Keep Vigilant for Signs of Peripheral Neuropathy in Relapsed/Refractory Diffuse Large B-Cell Lymphoma
March 27, 2020 01:25am
By Frank Gentile, PharmD, BCOP
A herpes zoster subunit vaccine effectively prevented episodes of HZ and other related complications among patients who had recently underwent autologous hematopoietic stem cell transplant, according to the results of the phase III ZOE-HSCT trial presented at the 2018 BMT Tandem Meetings.
Shingrix reduced the risk of HZ by 68.2% (95% CI, 55.6%-77.5%; P <.0001) in high-risk recipients of HSCT. Improvements were also noted in cases of postherpetic neuralgia, HZ-related hospitalizations, and other complications, noted lead author Javier de la Serna, MD, PhD, of the Hospital Universitario 12 de Octubre in Madrid, Spain.
“Administered to adults early after autologous hematopoietic stem cell transplant, the herpes zoster subunit vaccine effectively prevented herpes zoster, independent of age, and postherpetic neuralgia,” de la Serna et al wrote in their abstract. “The safety profile of the herpes zoster vaccine subunit in this population was clinically acceptable.”
In the randomized, observer-blind, placebo-controlled phase III study, patients were randomized 1:1 to either the HZ subunit vaccine (n = 922) or placebo (n = 924). All patients had received autologous HSCT 50 to 70 days prior to the start of treatment and were followed for at least a year, as risk for HZ is highest in the first year after transplant.
The recombinant adjuvanted subunit vaccine, which contains recombinant varicella zoster virus (VZV) glycoprotein E and the AS01B adjuvant system, was administered intramuscularly in the deltoid region of the nondominant arm in 2 doses spaced 1 to 2 months apart.
Patients were also divided into 2 cohorts. The total population, which included those who received ≥1 dose of the vaccine and were analyzed for safety, was included in the total vaccinated cohort (TVC) and those who had not received dose 2 or who developed HZ less than 1 month after the second dose were included in the modified TVC (mTVC) cohort.
The modified cohort included 1721 patients: 870 treated with the vaccine and 851 treated with placebo. A majority of these patients (75.3%) were ≥50 years. Approximately half (54.4%) had multiple myeloma, and the remainder had other underlying diseases necessitating stem cell transplant.
In the overall population, baseline characteristics were well balanced between the 2 arms. The mean age at first dose was 54.8 years in the investigational arm and 55.1 years in the control arm. The majority of the patients (62.7%) were male.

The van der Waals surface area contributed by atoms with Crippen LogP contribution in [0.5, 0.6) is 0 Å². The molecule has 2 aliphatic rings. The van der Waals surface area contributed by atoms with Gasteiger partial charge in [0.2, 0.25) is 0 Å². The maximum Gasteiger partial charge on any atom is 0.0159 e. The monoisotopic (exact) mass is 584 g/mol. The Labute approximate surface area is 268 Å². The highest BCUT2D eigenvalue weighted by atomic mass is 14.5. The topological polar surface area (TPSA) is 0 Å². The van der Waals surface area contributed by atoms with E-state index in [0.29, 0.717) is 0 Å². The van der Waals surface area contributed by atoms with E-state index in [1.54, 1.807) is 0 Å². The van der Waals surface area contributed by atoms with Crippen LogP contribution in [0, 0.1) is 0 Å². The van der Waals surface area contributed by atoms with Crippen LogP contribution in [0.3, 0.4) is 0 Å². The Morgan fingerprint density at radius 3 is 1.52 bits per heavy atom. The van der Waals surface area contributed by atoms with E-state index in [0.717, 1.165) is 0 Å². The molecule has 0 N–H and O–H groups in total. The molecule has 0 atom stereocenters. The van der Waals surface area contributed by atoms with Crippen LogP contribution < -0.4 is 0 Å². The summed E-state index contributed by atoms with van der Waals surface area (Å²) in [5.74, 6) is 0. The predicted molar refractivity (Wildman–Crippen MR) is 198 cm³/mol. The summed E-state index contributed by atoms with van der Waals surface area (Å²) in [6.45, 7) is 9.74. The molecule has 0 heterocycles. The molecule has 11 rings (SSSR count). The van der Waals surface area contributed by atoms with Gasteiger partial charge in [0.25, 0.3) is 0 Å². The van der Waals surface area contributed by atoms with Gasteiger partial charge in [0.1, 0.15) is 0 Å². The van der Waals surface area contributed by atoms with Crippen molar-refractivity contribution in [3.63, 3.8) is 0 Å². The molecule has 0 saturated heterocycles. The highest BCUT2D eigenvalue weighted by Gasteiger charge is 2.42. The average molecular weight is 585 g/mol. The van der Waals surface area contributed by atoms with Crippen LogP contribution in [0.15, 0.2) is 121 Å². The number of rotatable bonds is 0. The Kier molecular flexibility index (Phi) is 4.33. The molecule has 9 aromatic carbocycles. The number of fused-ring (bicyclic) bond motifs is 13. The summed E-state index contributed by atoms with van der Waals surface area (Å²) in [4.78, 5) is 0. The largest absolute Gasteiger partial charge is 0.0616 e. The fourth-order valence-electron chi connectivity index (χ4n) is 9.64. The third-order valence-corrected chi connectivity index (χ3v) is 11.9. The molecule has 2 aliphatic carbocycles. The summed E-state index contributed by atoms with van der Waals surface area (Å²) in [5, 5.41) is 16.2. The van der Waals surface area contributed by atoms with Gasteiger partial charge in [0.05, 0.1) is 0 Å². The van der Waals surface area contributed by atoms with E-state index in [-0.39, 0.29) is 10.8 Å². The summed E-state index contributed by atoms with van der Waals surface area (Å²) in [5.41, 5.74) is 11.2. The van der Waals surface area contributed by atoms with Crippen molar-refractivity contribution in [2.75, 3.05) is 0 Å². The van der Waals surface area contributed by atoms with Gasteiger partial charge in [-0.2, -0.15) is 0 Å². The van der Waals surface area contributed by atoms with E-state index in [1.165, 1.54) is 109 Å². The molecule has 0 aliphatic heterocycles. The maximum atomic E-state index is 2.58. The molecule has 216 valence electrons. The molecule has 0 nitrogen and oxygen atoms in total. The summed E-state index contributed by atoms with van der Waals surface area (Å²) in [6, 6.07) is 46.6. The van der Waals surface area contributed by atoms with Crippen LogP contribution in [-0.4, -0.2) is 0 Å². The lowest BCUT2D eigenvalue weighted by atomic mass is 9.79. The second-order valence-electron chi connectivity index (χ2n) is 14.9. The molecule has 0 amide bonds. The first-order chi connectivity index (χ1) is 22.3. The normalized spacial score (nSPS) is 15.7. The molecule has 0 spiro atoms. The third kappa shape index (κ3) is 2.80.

The primary objective of the study was vaccine efficacy in the mTVC cohort as assessed by episodes of HZ, which were confirmed by polymerase chain reaction assay. At a median follow-up of approximately 21 months, 49 patients (5.6%) treated with Shingrix had an episode of HZ compared with 135 (15.9%) in the placebo arm.
Cases of postherpetic neuralgia were experienced by 1 patient treated with the vaccine compared with 9 in the placebo arm, amounting to a vaccine efficacy of 89.3% (95% CI, 22.5%-99.8%). Other HZ complications were experienced by 3 and 13 patients, respectively, in the treatment and placebo arms, for an efficacy of 77.8% (95% CI, 19.1%-95.9%). Hospitalizations due to HZ were experienced by 2 patients in the vaccine arm compared with 13 in the placebo arm, leading to an efficacy of 84.7% (95% CI, 32.2%-96.6%) for the vaccine.
When looking at the patient population 50 years or older, HZ was experienced by 40 patients who were treated with Shingrix versus 106 who received placebo (vaccine efficacy, 67.3%; 95% CI, 52.6%- 77.9%). In the younger patient population, there were 9 episodes of HZ with the vaccine and 29 with placebo (vaccine efficacy, 71.8%; 95% CI, 38.8%-88.3%).
In both age groups in the TVC cohort, incidence of local and general solicited adverse events (AEs) was more frequent in the investigational arm (85.8% local; 42.1% general) compared with placebo (10.4% local; 16.8% general), which de la Serna noted was expected. Grade 3 local events were experienced by 14.2% in the experimental arm compared with 0.3% in the control arm, and grade 3 general events were experienced by 7.8% and 1.0%, respectively.
The most common local solicited AEs, which occurred within 7 days after each dose, included injection-site pain (any-grade, 83.9% vs 9.3% with placebo), redness (33.4% vs 1.0%), and swelling (18.6% vs 1.0%). Common general AEs included fatigue (56.4% vs 38.0%), gastrointestinal AEs (26.4% vs 20.5%), headache (33.5% vs 18.6%), myalgia (53.7% vs 26.2%), shivering (26.3% vs 12.9%), and fever (20.3% vs 5.6%).
Serious AEs, which occurred up to 1 year after the second dose, were experienced by 28.5% of those treated with Shingrix compared with 26.1% treated with placebo. Of these serious AEs, 0.3% and 0.4%, respectively, were considered related to treatment, and 12.8% and 13.4% were fatal.
Relapses were experienced by 25.9% of patients who received the HZ subunit vaccine and 27.4% who received placebo.
de la Serna J, Campora L, Chandrasekar P, et al. Efficacy and safety of an adjuvanted herpes zoster subunit vaccine in autologous hematopoietic stem cell transplant recipients 18 years of age or older: first results of the phase 3 randomized, placebo-controlled ZOE-HSCT clinical trial. Presented at: 2018 BMT Tandem Meetings; February 21-25, 2018; Salt Lake City, UT. Abstract LBA2. bmt.confex.com/tandem/2018/meetingapp.cgi/Paper/11724.